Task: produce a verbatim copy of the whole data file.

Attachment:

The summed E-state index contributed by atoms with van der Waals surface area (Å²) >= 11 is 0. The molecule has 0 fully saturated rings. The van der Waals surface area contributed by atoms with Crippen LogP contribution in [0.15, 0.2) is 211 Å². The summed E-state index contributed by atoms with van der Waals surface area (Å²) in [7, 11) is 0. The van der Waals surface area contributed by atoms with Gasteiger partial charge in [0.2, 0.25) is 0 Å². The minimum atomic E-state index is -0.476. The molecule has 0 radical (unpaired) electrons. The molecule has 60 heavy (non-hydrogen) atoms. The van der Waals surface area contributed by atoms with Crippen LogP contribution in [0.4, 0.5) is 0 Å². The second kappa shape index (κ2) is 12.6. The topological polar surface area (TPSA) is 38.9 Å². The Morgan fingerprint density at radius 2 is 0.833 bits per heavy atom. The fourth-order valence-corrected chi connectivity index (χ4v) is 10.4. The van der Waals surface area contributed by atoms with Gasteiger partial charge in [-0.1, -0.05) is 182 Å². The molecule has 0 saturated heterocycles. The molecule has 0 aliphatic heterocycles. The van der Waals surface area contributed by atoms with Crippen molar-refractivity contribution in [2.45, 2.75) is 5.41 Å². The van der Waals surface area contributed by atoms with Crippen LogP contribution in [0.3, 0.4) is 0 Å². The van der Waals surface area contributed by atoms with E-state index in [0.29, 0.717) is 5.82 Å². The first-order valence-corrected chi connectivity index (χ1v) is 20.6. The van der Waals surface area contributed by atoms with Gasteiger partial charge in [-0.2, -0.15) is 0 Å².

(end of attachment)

The summed E-state index contributed by atoms with van der Waals surface area (Å²) >= 11 is 0. The molecule has 0 fully saturated rings. The van der Waals surface area contributed by atoms with Crippen LogP contribution in [0.15, 0.2) is 211 Å². The summed E-state index contributed by atoms with van der Waals surface area (Å²) in [7, 11) is 0. The van der Waals surface area contributed by atoms with Gasteiger partial charge in [0.2, 0.25) is 0 Å². The minimum atomic E-state index is -0.476. The molecule has 0 radical (unpaired) electrons. The molecule has 60 heavy (non-hydrogen) atoms. The van der Waals surface area contributed by atoms with Crippen LogP contribution in [0.4, 0.5) is 0 Å². The second kappa shape index (κ2) is 12.6. The topological polar surface area (TPSA) is 38.9 Å². The Morgan fingerprint density at radius 2 is 0.833 bits per heavy atom. The fourth-order valence-corrected chi connectivity index (χ4v) is 10.4. The van der Waals surface area contributed by atoms with Gasteiger partial charge in [-0.1, -0.05) is 182 Å². The molecule has 0 saturated heterocycles. The molecule has 0 aliphatic heterocycles. The van der Waals surface area contributed by atoms with Crippen molar-refractivity contribution in [2.45, 2.75) is 5.41 Å². The van der Waals surface area contributed by atoms with Crippen LogP contribution in [0.3, 0.4) is 0 Å². The van der Waals surface area contributed by atoms with E-state index in [0.29, 0.717) is 5.82 Å². The first-order valence-corrected chi connectivity index (χ1v) is 20.6. The van der Waals surface area contributed by atoms with Gasteiger partial charge in [-0.2, -0.15) is 0 Å².